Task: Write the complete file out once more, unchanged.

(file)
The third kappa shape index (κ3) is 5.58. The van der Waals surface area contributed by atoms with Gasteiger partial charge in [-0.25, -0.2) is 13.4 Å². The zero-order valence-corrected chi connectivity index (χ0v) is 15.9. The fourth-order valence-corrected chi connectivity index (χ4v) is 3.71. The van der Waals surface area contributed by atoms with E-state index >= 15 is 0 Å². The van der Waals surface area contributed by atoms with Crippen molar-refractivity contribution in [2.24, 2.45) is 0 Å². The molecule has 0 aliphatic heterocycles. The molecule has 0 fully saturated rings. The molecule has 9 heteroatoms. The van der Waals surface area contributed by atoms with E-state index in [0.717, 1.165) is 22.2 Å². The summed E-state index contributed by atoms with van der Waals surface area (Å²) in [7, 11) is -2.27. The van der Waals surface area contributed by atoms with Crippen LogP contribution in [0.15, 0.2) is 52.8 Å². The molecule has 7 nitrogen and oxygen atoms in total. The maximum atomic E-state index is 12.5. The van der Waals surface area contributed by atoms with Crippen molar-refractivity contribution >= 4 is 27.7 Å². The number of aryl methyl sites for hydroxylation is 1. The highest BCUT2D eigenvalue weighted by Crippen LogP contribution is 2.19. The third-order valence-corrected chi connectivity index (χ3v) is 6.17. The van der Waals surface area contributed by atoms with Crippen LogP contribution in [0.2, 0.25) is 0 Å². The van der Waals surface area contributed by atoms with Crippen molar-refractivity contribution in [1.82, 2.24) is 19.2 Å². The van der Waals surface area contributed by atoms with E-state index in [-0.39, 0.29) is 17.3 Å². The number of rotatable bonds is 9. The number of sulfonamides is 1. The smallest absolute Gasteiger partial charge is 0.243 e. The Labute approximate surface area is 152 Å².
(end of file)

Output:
The third kappa shape index (κ3) is 5.58. The van der Waals surface area contributed by atoms with Gasteiger partial charge in [-0.25, -0.2) is 13.4 Å². The zero-order valence-corrected chi connectivity index (χ0v) is 15.9. The fourth-order valence-corrected chi connectivity index (χ4v) is 3.71. The van der Waals surface area contributed by atoms with E-state index >= 15 is 0 Å². The van der Waals surface area contributed by atoms with Crippen molar-refractivity contribution in [2.24, 2.45) is 0 Å². The molecule has 0 aliphatic heterocycles. The molecule has 0 fully saturated rings. The molecule has 9 heteroatoms. The van der Waals surface area contributed by atoms with E-state index in [0.717, 1.165) is 22.2 Å². The summed E-state index contributed by atoms with van der Waals surface area (Å²) in [7, 11) is -2.27. The van der Waals surface area contributed by atoms with Crippen LogP contribution in [0.15, 0.2) is 52.8 Å². The molecule has 7 nitrogen and oxygen atoms in total. The maximum atomic E-state index is 12.5. The van der Waals surface area contributed by atoms with Crippen molar-refractivity contribution >= 4 is 27.7 Å². The number of aryl methyl sites for hydroxylation is 1. The highest BCUT2D eigenvalue weighted by Crippen LogP contribution is 2.19. The third-order valence-corrected chi connectivity index (χ3v) is 6.17. The van der Waals surface area contributed by atoms with Crippen LogP contribution in [0.2, 0.25) is 0 Å². The van der Waals surface area contributed by atoms with Crippen molar-refractivity contribution in [1.82, 2.24) is 19.2 Å². The van der Waals surface area contributed by atoms with E-state index in [-0.39, 0.29) is 17.3 Å². The number of rotatable bonds is 9. The number of sulfonamides is 1. The smallest absolute Gasteiger partial charge is 0.243 e. The Labute approximate surface area is 152 Å².